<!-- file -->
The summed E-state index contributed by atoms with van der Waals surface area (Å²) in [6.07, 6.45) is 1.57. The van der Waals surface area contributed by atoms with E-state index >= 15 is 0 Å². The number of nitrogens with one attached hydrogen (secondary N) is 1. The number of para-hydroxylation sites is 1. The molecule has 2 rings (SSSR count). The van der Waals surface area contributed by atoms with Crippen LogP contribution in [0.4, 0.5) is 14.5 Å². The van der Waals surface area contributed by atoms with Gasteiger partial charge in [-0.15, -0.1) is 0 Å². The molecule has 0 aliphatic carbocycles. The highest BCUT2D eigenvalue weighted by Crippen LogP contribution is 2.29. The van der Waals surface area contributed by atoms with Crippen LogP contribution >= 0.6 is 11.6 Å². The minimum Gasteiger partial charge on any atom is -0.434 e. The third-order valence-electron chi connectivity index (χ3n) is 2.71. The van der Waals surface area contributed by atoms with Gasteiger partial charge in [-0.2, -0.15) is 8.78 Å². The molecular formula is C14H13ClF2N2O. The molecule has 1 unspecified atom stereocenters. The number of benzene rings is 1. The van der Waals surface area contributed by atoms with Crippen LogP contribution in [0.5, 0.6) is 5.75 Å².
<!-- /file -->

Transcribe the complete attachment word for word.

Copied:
The summed E-state index contributed by atoms with van der Waals surface area (Å²) in [6.07, 6.45) is 1.57. The van der Waals surface area contributed by atoms with E-state index >= 15 is 0 Å². The number of nitrogens with one attached hydrogen (secondary N) is 1. The number of para-hydroxylation sites is 1. The molecule has 2 rings (SSSR count). The van der Waals surface area contributed by atoms with Crippen LogP contribution in [0.4, 0.5) is 14.5 Å². The van der Waals surface area contributed by atoms with Gasteiger partial charge in [-0.15, -0.1) is 0 Å². The molecule has 0 aliphatic carbocycles. The highest BCUT2D eigenvalue weighted by Crippen LogP contribution is 2.29. The van der Waals surface area contributed by atoms with Crippen LogP contribution >= 0.6 is 11.6 Å². The minimum Gasteiger partial charge on any atom is -0.434 e. The third-order valence-electron chi connectivity index (χ3n) is 2.71. The van der Waals surface area contributed by atoms with Gasteiger partial charge in [-0.2, -0.15) is 8.78 Å². The molecular formula is C14H13ClF2N2O. The molecule has 1 unspecified atom stereocenters. The number of benzene rings is 1. The van der Waals surface area contributed by atoms with Crippen LogP contribution in [0.5, 0.6) is 5.75 Å².